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Fleeing trouble at mill (Part 2) - Feshie/Tromie Corbetts

PostPosted: Wed Jun 14, 2017 10:32 am
by Graeme D
Day 3 of a Gold Assessment and after my Saturday evening assault on Sgarsoch and Fiddler, a 10 o'clock start from our campsite at the big bend on the upper Feshie had us at our day 3 campsite at the Ruigh Aiteachain bothy by 1 o'clock. Such were the low river levels that I was actually able to cross the River Eidart with ease at its confluence with the Feshie without the need for the detour upstream to the bridge above the falls.

After putting the tent up and having a quick lunch, I slung a few things in the little daypack and headed off for an attack on the Corbetts of Carn Dearg Mor and Meallach Mor. The four lads were spending the afternoon working on their aim and popping up Mullach Clach a'Bhlair, while Steven had tweeked his ankle the previous afternoon and was taking it easy, so I was on my own.

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Ruigh Aiteachain

I could barely believe how easy it was to cross the Feshie a short distance upstream from the bothy, certainly a very different experience to the one I had two years ago on my way to Leathad an Toabhain. The steep pull up the track through the Slochd Mor remained as difficult as ever however. Low river levels can only stretch so far in making routes easier!

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Sron Direachain and an exposed vehicle track across the Feshie

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Evidence of the force of the Feshie in less favourable conditions

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Looking downstream from the "wet" part of the crossing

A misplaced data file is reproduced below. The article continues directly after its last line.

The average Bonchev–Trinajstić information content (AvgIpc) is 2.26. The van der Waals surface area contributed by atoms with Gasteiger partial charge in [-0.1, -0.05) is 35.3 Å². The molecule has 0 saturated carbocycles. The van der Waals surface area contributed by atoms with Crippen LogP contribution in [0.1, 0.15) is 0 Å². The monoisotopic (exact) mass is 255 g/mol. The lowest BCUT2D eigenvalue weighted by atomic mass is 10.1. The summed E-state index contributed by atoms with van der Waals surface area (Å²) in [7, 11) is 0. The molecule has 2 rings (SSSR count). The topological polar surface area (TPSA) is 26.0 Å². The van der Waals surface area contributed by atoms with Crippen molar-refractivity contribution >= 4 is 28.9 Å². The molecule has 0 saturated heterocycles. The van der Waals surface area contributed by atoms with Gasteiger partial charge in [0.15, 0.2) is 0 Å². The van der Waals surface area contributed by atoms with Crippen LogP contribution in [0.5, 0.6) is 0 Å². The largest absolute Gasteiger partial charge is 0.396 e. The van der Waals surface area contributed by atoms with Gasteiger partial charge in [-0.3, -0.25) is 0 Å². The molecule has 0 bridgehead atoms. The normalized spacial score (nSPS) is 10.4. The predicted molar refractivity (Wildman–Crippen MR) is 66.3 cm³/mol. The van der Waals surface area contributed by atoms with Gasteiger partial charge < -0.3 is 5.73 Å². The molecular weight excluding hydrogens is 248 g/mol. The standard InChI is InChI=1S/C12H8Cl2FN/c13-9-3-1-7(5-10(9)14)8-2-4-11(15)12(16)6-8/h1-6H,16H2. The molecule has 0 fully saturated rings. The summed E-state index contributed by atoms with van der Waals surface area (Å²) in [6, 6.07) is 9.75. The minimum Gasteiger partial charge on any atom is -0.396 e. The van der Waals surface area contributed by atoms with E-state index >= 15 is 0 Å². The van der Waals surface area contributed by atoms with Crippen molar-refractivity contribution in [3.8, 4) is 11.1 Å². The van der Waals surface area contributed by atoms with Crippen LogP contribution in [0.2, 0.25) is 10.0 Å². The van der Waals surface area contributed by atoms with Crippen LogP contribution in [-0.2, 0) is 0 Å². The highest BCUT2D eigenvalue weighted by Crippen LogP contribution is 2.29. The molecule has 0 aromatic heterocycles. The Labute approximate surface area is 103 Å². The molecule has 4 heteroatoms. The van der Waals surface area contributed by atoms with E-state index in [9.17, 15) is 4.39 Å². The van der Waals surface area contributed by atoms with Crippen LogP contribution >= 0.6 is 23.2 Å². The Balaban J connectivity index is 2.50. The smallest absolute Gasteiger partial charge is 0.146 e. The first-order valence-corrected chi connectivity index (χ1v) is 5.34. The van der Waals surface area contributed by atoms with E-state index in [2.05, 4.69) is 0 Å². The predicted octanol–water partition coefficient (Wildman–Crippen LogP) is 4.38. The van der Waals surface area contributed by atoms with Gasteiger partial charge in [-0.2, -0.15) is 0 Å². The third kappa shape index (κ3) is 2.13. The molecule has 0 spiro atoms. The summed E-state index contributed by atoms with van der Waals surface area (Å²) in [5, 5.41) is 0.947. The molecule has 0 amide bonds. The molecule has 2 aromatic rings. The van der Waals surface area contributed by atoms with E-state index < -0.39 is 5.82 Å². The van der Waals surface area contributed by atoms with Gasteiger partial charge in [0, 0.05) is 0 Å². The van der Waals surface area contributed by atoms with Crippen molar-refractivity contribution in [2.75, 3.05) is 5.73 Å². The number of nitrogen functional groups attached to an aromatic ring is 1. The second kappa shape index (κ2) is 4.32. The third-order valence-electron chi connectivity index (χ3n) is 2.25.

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Sron na h-Iolaire and the Slochd Mor

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Mullach Clach a'Bhlair

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Lochan an t-Sluic #1

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Lochan an t-Sluic #2

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Lochan an t-Sluic #3

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Lochan an t-Sluic #4

At the high point in the track just beyond Lochan an t-Sluic, I met three ladies with horses who had come from Bruar and were heading down through Glen Feshie. They said I was the first person they had met all day. What a coincidence - their horses were the first horses I had seen all day!

I followed the track down and then back up round the bend onto the ridge between Carn Dearg and Carn Dearg Mor, from where it was a short, straightforward stroll up to the wide summit of the Corbett. Another showery squall swept down the Slochd Mor to my right but fortunately I remained just out of range.

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Track leading to Carn Dearg Mor

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CDM from the high bealach with Carn Dearg

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Over the squall towards Leathad an Taobhain